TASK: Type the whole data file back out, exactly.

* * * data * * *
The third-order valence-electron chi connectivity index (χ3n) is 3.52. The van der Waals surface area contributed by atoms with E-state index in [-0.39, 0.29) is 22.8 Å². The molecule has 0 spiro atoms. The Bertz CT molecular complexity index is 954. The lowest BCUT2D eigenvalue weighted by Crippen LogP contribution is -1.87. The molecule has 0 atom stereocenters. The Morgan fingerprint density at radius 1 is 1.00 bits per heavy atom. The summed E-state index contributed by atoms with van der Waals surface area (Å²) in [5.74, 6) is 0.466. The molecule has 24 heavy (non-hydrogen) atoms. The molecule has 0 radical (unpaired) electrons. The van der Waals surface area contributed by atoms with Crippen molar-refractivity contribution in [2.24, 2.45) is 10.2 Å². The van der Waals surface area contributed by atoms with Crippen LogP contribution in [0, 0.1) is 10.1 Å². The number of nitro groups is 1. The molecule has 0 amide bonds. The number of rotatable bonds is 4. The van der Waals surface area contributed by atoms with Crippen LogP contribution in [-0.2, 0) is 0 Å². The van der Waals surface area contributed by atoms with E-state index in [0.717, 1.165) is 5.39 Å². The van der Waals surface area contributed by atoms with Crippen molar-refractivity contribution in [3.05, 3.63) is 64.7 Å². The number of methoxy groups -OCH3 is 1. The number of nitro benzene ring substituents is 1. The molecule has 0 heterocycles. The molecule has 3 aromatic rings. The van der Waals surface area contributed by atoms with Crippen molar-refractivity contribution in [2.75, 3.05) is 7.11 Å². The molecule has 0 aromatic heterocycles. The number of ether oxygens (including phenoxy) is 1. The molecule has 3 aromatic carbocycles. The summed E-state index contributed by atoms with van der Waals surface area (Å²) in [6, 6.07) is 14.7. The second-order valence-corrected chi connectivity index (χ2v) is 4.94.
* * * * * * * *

The third-order valence-electron chi connectivity index (χ3n) is 3.52. The van der Waals surface area contributed by atoms with E-state index in [-0.39, 0.29) is 22.8 Å². The molecule has 0 spiro atoms. The Bertz CT molecular complexity index is 954. The lowest BCUT2D eigenvalue weighted by Crippen LogP contribution is -1.87. The molecule has 0 atom stereocenters. The Morgan fingerprint density at radius 1 is 1.00 bits per heavy atom. The summed E-state index contributed by atoms with van der Waals surface area (Å²) in [5.74, 6) is 0.466. The molecule has 24 heavy (non-hydrogen) atoms. The molecule has 0 radical (unpaired) electrons. The van der Waals surface area contributed by atoms with Crippen molar-refractivity contribution in [2.24, 2.45) is 10.2 Å². The van der Waals surface area contributed by atoms with Crippen LogP contribution in [0, 0.1) is 10.1 Å². The number of nitro groups is 1. The molecule has 0 amide bonds. The number of rotatable bonds is 4. The van der Waals surface area contributed by atoms with Crippen LogP contribution in [-0.2, 0) is 0 Å². The van der Waals surface area contributed by atoms with E-state index in [0.717, 1.165) is 5.39 Å². The van der Waals surface area contributed by atoms with Crippen molar-refractivity contribution in [3.05, 3.63) is 64.7 Å². The number of methoxy groups -OCH3 is 1. The number of nitro benzene ring substituents is 1. The molecule has 0 heterocycles. The molecule has 3 aromatic rings. The van der Waals surface area contributed by atoms with Crippen molar-refractivity contribution in [2.75, 3.05) is 7.11 Å². The molecule has 0 aromatic heterocycles. The number of ether oxygens (including phenoxy) is 1. The molecule has 3 aromatic carbocycles. The summed E-state index contributed by atoms with van der Waals surface area (Å²) in [6, 6.07) is 14.7. The second-order valence-corrected chi connectivity index (χ2v) is 4.94.